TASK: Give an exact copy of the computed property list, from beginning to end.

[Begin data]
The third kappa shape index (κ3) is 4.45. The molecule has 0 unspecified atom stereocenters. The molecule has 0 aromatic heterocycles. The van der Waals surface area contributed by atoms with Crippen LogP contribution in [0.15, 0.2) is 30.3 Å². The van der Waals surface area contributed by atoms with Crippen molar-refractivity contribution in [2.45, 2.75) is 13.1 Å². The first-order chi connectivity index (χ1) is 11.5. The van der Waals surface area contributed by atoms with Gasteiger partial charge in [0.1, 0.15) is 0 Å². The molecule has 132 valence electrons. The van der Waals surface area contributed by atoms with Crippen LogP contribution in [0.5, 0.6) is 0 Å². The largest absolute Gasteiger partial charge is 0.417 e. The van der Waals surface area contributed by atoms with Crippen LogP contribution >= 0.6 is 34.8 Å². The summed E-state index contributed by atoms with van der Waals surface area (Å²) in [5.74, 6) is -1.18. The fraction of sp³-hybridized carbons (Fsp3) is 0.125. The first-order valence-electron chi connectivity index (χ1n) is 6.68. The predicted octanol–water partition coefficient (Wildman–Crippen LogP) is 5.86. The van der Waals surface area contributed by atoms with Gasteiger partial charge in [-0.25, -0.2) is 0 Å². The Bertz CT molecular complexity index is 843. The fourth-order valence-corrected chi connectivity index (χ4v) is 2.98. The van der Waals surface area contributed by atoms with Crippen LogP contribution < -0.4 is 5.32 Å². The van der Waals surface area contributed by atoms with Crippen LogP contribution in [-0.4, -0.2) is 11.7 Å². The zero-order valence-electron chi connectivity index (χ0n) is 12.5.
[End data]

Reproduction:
The third kappa shape index (κ3) is 4.45. The molecule has 0 unspecified atom stereocenters. The molecule has 0 aromatic heterocycles. The van der Waals surface area contributed by atoms with Crippen LogP contribution in [0.15, 0.2) is 30.3 Å². The van der Waals surface area contributed by atoms with Crippen molar-refractivity contribution in [2.45, 2.75) is 13.1 Å². The first-order chi connectivity index (χ1) is 11.5. The van der Waals surface area contributed by atoms with Gasteiger partial charge in [0.1, 0.15) is 0 Å². The molecule has 132 valence electrons. The van der Waals surface area contributed by atoms with Crippen LogP contribution in [0.5, 0.6) is 0 Å². The largest absolute Gasteiger partial charge is 0.417 e. The van der Waals surface area contributed by atoms with Crippen LogP contribution >= 0.6 is 34.8 Å². The summed E-state index contributed by atoms with van der Waals surface area (Å²) in [5.74, 6) is -1.18. The fraction of sp³-hybridized carbons (Fsp3) is 0.125. The first-order valence-electron chi connectivity index (χ1n) is 6.68. The predicted octanol–water partition coefficient (Wildman–Crippen LogP) is 5.86. The van der Waals surface area contributed by atoms with Gasteiger partial charge in [-0.25, -0.2) is 0 Å². The Bertz CT molecular complexity index is 843. The fourth-order valence-corrected chi connectivity index (χ4v) is 2.98. The van der Waals surface area contributed by atoms with Crippen LogP contribution < -0.4 is 5.32 Å². The van der Waals surface area contributed by atoms with Crippen LogP contribution in [-0.4, -0.2) is 11.7 Å². The zero-order valence-electron chi connectivity index (χ0n) is 12.5.